WHY IS YOUR SCRIPT BORING?
My blog post last week on 15 Things to Do After You Finish Your Script dances around the issue of quality, but my approach was fundamentally affirmational. Over at Script Shadow, Carson Reeves is blunter with his 10 Possible Reasons Your Script is Boring. All ten points are pretty dead-on, meaning that I’ve encountered each one more times than I want to remember. Reeves does a good job of identifying the reasons why a script read could produce just a “meh” reaction, but the short diagnosis is, it all comes down to quality. A script shouldn’t be just good these days — it should be great. You’ve written one or two or ten scripts; the person reading it has read hundreds or thousands. What makes yours stand out?
Below are two items from Reeves’ list of script problems. Go to the link to read the rest.
Not understanding the phrase “stuff needs to happen” – Stuff needs to HAPPEN in your screenplay. The problem is that young writers don’t know what the word “happen” means. They think it means your character going to bars and talking with their friends or going to work for yet another boring workday. Yeah, technically something is “happening” in those scenes, but nothing INTERESTING is happening. In order to make something of interest happen, have the scene push your story forward. So instead of plopping two characters down in a location to discuss their lives, have them trying to figure out something that has an impact on the story. Maybe one of them is thinking of moving to a new city. Maybe one of them is thinking of asking their dream girl out. Now there’s an actual purpose to the conversation so we’ll be invested in how it ends. “Happening” basically means writing a scene where you’re pushing the story forward. If you’re not doing that, your scene’s probably boring.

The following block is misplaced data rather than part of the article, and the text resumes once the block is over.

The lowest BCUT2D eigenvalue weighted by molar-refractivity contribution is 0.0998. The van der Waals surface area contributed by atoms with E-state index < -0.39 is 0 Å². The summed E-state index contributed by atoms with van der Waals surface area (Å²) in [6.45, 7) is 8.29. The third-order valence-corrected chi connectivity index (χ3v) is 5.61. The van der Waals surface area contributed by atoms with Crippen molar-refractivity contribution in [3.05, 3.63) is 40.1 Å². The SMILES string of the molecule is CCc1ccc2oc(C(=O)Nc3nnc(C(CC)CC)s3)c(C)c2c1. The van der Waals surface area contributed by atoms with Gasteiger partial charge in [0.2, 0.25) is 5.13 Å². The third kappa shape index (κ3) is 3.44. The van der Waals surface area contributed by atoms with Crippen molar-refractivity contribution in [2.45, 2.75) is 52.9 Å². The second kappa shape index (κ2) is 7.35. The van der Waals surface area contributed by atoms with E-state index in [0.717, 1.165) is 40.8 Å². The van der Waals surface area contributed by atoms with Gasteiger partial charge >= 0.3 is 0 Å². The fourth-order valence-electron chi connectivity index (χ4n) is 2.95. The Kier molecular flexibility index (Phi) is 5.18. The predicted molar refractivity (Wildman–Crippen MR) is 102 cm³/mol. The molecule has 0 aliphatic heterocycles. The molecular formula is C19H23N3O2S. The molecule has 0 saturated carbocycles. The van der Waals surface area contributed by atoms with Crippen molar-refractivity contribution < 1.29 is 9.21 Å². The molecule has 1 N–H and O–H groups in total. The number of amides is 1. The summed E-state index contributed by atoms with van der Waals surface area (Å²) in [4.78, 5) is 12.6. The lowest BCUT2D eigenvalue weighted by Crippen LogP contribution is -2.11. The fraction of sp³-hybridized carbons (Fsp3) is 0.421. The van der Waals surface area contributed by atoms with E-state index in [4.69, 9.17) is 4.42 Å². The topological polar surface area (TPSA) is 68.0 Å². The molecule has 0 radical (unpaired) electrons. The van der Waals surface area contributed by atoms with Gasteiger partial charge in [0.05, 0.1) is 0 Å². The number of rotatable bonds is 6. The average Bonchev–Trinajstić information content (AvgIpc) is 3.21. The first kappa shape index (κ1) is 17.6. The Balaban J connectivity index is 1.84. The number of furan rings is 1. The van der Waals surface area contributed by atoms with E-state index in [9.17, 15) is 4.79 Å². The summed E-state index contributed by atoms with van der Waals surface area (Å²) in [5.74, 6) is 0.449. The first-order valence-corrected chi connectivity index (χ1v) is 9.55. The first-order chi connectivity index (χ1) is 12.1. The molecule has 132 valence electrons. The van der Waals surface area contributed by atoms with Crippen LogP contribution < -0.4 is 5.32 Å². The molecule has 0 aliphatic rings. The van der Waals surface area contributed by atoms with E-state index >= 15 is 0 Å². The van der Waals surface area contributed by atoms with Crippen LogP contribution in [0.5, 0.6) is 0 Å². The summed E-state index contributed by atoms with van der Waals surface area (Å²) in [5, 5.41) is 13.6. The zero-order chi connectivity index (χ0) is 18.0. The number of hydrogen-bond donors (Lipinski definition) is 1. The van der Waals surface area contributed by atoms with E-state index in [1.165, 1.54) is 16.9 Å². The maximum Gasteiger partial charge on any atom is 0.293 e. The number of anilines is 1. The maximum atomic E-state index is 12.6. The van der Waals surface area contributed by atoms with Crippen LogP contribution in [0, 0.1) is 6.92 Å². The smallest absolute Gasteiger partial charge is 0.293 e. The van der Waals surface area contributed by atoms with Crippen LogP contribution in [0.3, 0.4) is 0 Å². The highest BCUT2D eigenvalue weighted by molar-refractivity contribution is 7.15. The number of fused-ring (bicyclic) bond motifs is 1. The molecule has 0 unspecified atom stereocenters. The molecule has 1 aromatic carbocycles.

You’re not putting enough effort into your choices – Recently I read this script I felt could easily be a movie. It was very marketable and the kind of thing a studio would want to add to their slate. But it was incredibly boring. And it was boring because every choice the writer made was the most obvious choice in the world. The main character was a cliche obvious choice. The scenes were all scenes I’d seen a million times before. The funny sidekick character had nothing new to him. It was like the writer never thought past the first thing that popped into his head. It’s your job as a writer to always ask the question: “Can I come up with something better, more interesting, more original, or cooler than this?” Chances are you can. But most writers don’t take the time because it’s too much work. Well I got news for you. Screenwriting ain’t all fun. It’s work. I would go so far as to say if writing a script is pure fun for you, you’re not working hard enough. Challenge your choices. Come up with better ones. Don’t be the guy who sends out a script where everything is obvious, general, and cliché.